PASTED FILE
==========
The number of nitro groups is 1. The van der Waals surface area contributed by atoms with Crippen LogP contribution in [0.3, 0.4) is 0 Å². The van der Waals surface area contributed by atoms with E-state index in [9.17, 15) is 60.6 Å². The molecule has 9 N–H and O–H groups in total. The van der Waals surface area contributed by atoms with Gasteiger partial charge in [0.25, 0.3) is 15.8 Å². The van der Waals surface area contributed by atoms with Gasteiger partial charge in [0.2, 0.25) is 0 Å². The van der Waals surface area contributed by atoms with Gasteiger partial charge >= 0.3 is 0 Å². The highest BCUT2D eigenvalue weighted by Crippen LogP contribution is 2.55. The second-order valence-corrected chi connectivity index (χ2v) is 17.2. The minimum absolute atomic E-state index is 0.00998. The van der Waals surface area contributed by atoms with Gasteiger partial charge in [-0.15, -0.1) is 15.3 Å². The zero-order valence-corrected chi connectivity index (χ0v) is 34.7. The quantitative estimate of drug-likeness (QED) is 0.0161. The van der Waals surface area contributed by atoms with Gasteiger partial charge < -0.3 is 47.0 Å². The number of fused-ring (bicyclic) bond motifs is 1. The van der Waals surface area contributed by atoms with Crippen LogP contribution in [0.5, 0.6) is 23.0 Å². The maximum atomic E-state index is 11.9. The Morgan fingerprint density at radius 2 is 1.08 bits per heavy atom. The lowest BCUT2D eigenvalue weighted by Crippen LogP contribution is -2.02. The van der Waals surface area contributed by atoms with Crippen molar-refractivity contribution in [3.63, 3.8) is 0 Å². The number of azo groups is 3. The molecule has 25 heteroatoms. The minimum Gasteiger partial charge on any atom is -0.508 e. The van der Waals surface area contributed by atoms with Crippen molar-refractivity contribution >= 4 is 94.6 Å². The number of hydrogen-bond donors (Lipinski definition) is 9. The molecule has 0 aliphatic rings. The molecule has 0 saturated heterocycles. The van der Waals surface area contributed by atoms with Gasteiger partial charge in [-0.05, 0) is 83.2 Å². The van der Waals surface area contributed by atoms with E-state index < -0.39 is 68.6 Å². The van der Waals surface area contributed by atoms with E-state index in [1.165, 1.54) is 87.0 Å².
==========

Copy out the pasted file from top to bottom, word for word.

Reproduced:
The number of nitro groups is 1. The van der Waals surface area contributed by atoms with Crippen LogP contribution in [0.3, 0.4) is 0 Å². The van der Waals surface area contributed by atoms with E-state index in [9.17, 15) is 60.6 Å². The molecule has 9 N–H and O–H groups in total. The van der Waals surface area contributed by atoms with Gasteiger partial charge in [0.25, 0.3) is 15.8 Å². The van der Waals surface area contributed by atoms with Gasteiger partial charge in [0.2, 0.25) is 0 Å². The van der Waals surface area contributed by atoms with Gasteiger partial charge >= 0.3 is 0 Å². The highest BCUT2D eigenvalue weighted by Crippen LogP contribution is 2.55. The second-order valence-corrected chi connectivity index (χ2v) is 17.2. The minimum absolute atomic E-state index is 0.00998. The van der Waals surface area contributed by atoms with Gasteiger partial charge in [-0.15, -0.1) is 15.3 Å². The zero-order valence-corrected chi connectivity index (χ0v) is 34.7. The quantitative estimate of drug-likeness (QED) is 0.0161. The van der Waals surface area contributed by atoms with Gasteiger partial charge < -0.3 is 47.0 Å². The number of fused-ring (bicyclic) bond motifs is 1. The van der Waals surface area contributed by atoms with Crippen LogP contribution in [0.5, 0.6) is 23.0 Å². The maximum atomic E-state index is 11.9. The Morgan fingerprint density at radius 2 is 1.08 bits per heavy atom. The lowest BCUT2D eigenvalue weighted by Crippen LogP contribution is -2.02. The van der Waals surface area contributed by atoms with Crippen molar-refractivity contribution in [3.63, 3.8) is 0 Å². The number of azo groups is 3. The molecule has 25 heteroatoms. The minimum Gasteiger partial charge on any atom is -0.508 e. The van der Waals surface area contributed by atoms with Crippen molar-refractivity contribution >= 4 is 94.6 Å². The number of hydrogen-bond donors (Lipinski definition) is 9. The molecule has 0 aliphatic rings. The molecule has 0 saturated heterocycles. The van der Waals surface area contributed by atoms with Gasteiger partial charge in [-0.05, 0) is 83.2 Å². The van der Waals surface area contributed by atoms with E-state index < -0.39 is 68.6 Å². The van der Waals surface area contributed by atoms with E-state index in [1.165, 1.54) is 87.0 Å².